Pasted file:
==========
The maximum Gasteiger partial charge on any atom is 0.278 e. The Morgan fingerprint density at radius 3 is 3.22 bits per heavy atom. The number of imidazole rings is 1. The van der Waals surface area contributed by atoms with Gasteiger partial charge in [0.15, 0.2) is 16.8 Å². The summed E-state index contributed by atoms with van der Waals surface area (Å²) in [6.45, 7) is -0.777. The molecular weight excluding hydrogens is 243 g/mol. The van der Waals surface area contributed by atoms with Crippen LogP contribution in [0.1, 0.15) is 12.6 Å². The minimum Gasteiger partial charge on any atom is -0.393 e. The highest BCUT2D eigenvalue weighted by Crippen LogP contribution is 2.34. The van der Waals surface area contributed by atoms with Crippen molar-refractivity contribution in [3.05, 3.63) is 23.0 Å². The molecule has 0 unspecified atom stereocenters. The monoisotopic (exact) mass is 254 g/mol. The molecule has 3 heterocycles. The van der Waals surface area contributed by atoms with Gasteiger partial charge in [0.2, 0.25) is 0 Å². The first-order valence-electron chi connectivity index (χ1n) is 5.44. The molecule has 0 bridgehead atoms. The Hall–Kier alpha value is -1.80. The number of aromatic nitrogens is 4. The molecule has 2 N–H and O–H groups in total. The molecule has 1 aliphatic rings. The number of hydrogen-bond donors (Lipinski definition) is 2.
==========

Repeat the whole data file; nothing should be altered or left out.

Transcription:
The maximum Gasteiger partial charge on any atom is 0.278 e. The Morgan fingerprint density at radius 3 is 3.22 bits per heavy atom. The number of imidazole rings is 1. The van der Waals surface area contributed by atoms with Gasteiger partial charge in [0.15, 0.2) is 16.8 Å². The summed E-state index contributed by atoms with van der Waals surface area (Å²) in [6.45, 7) is -0.777. The molecular weight excluding hydrogens is 243 g/mol. The van der Waals surface area contributed by atoms with Crippen LogP contribution in [0.1, 0.15) is 12.6 Å². The minimum Gasteiger partial charge on any atom is -0.393 e. The highest BCUT2D eigenvalue weighted by Crippen LogP contribution is 2.34. The van der Waals surface area contributed by atoms with Crippen molar-refractivity contribution in [3.05, 3.63) is 23.0 Å². The molecule has 0 unspecified atom stereocenters. The monoisotopic (exact) mass is 254 g/mol. The molecule has 3 heterocycles. The van der Waals surface area contributed by atoms with Gasteiger partial charge in [0.2, 0.25) is 0 Å². The first-order valence-electron chi connectivity index (χ1n) is 5.44. The molecule has 0 bridgehead atoms. The Hall–Kier alpha value is -1.80. The number of aromatic nitrogens is 4. The molecule has 2 N–H and O–H groups in total. The molecule has 1 aliphatic rings. The number of hydrogen-bond donors (Lipinski definition) is 2.